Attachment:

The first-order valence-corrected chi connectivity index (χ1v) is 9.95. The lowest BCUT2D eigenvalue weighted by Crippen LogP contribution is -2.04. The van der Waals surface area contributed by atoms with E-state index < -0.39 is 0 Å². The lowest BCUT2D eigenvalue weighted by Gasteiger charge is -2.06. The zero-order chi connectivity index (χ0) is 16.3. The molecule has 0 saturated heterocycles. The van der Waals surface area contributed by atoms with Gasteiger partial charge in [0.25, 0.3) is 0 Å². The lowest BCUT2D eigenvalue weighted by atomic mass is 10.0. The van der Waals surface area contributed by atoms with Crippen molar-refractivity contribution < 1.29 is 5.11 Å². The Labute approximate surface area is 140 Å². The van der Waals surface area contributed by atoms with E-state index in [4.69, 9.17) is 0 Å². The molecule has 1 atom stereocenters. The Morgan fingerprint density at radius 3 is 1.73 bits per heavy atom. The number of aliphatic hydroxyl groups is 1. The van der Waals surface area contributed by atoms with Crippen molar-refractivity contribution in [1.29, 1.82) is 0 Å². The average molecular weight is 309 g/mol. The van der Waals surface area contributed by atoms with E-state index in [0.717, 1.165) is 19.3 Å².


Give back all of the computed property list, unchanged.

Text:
The first-order valence-corrected chi connectivity index (χ1v) is 9.95. The lowest BCUT2D eigenvalue weighted by Crippen LogP contribution is -2.04. The van der Waals surface area contributed by atoms with E-state index < -0.39 is 0 Å². The lowest BCUT2D eigenvalue weighted by Gasteiger charge is -2.06. The zero-order chi connectivity index (χ0) is 16.3. The molecule has 0 saturated heterocycles. The van der Waals surface area contributed by atoms with Gasteiger partial charge in [0.25, 0.3) is 0 Å². The lowest BCUT2D eigenvalue weighted by atomic mass is 10.0. The van der Waals surface area contributed by atoms with Crippen molar-refractivity contribution < 1.29 is 5.11 Å². The Labute approximate surface area is 140 Å². The van der Waals surface area contributed by atoms with E-state index in [4.69, 9.17) is 0 Å². The molecule has 1 atom stereocenters. The Morgan fingerprint density at radius 3 is 1.73 bits per heavy atom. The number of aliphatic hydroxyl groups is 1. The van der Waals surface area contributed by atoms with Crippen molar-refractivity contribution in [1.29, 1.82) is 0 Å². The average molecular weight is 309 g/mol. The van der Waals surface area contributed by atoms with E-state index in [0.717, 1.165) is 19.3 Å².